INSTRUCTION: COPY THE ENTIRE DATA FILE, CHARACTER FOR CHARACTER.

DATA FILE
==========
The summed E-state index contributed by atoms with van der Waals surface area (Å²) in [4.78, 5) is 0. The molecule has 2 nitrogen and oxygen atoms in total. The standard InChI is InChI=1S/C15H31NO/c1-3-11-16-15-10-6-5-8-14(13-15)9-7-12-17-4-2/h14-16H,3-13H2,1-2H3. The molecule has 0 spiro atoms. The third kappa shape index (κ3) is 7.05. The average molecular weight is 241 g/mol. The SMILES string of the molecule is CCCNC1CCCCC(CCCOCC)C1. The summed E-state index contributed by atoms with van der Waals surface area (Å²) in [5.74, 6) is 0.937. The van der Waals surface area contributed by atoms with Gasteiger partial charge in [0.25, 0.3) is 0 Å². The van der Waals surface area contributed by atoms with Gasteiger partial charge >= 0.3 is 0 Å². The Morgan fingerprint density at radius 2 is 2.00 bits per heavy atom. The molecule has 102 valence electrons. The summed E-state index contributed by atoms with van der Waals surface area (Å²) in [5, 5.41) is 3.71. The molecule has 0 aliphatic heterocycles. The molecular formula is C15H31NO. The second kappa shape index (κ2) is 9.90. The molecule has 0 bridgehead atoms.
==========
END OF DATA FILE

The summed E-state index contributed by atoms with van der Waals surface area (Å²) in [4.78, 5) is 0. The molecule has 2 nitrogen and oxygen atoms in total. The standard InChI is InChI=1S/C15H31NO/c1-3-11-16-15-10-6-5-8-14(13-15)9-7-12-17-4-2/h14-16H,3-13H2,1-2H3. The molecule has 0 spiro atoms. The third kappa shape index (κ3) is 7.05. The average molecular weight is 241 g/mol. The SMILES string of the molecule is CCCNC1CCCCC(CCCOCC)C1. The summed E-state index contributed by atoms with van der Waals surface area (Å²) in [5.74, 6) is 0.937. The van der Waals surface area contributed by atoms with Gasteiger partial charge in [0.25, 0.3) is 0 Å². The van der Waals surface area contributed by atoms with Gasteiger partial charge >= 0.3 is 0 Å². The Morgan fingerprint density at radius 2 is 2.00 bits per heavy atom. The molecule has 102 valence electrons. The summed E-state index contributed by atoms with van der Waals surface area (Å²) in [5, 5.41) is 3.71. The molecule has 0 aliphatic heterocycles. The molecular formula is C15H31NO. The second kappa shape index (κ2) is 9.90. The molecule has 0 bridgehead atoms.